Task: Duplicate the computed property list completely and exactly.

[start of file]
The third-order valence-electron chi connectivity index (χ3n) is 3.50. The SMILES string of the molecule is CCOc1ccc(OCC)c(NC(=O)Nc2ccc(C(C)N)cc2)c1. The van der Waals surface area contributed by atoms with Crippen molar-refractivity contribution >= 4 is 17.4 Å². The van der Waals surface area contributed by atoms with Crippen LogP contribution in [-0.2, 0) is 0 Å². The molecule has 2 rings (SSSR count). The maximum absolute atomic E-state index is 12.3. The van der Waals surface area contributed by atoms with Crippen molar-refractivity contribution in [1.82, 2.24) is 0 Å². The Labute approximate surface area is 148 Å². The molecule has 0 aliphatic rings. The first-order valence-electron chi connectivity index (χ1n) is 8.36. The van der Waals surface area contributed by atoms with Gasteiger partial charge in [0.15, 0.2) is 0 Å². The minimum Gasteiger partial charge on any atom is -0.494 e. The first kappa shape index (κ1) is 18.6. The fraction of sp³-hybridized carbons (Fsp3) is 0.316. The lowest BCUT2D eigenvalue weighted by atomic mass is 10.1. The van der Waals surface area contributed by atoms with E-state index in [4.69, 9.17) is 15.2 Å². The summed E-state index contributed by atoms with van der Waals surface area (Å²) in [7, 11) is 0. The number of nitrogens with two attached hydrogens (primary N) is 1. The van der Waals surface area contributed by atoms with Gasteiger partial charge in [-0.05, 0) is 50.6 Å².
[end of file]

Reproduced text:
The third-order valence-electron chi connectivity index (χ3n) is 3.50. The SMILES string of the molecule is CCOc1ccc(OCC)c(NC(=O)Nc2ccc(C(C)N)cc2)c1. The van der Waals surface area contributed by atoms with Crippen molar-refractivity contribution >= 4 is 17.4 Å². The van der Waals surface area contributed by atoms with Crippen LogP contribution in [-0.2, 0) is 0 Å². The molecule has 2 rings (SSSR count). The maximum absolute atomic E-state index is 12.3. The van der Waals surface area contributed by atoms with Crippen molar-refractivity contribution in [1.82, 2.24) is 0 Å². The Labute approximate surface area is 148 Å². The molecule has 0 aliphatic rings. The first-order valence-electron chi connectivity index (χ1n) is 8.36. The van der Waals surface area contributed by atoms with Gasteiger partial charge in [0.15, 0.2) is 0 Å². The minimum Gasteiger partial charge on any atom is -0.494 e. The first kappa shape index (κ1) is 18.6. The fraction of sp³-hybridized carbons (Fsp3) is 0.316. The lowest BCUT2D eigenvalue weighted by atomic mass is 10.1. The van der Waals surface area contributed by atoms with E-state index in [4.69, 9.17) is 15.2 Å². The summed E-state index contributed by atoms with van der Waals surface area (Å²) in [7, 11) is 0. The number of nitrogens with two attached hydrogens (primary N) is 1. The van der Waals surface area contributed by atoms with Gasteiger partial charge in [-0.05, 0) is 50.6 Å².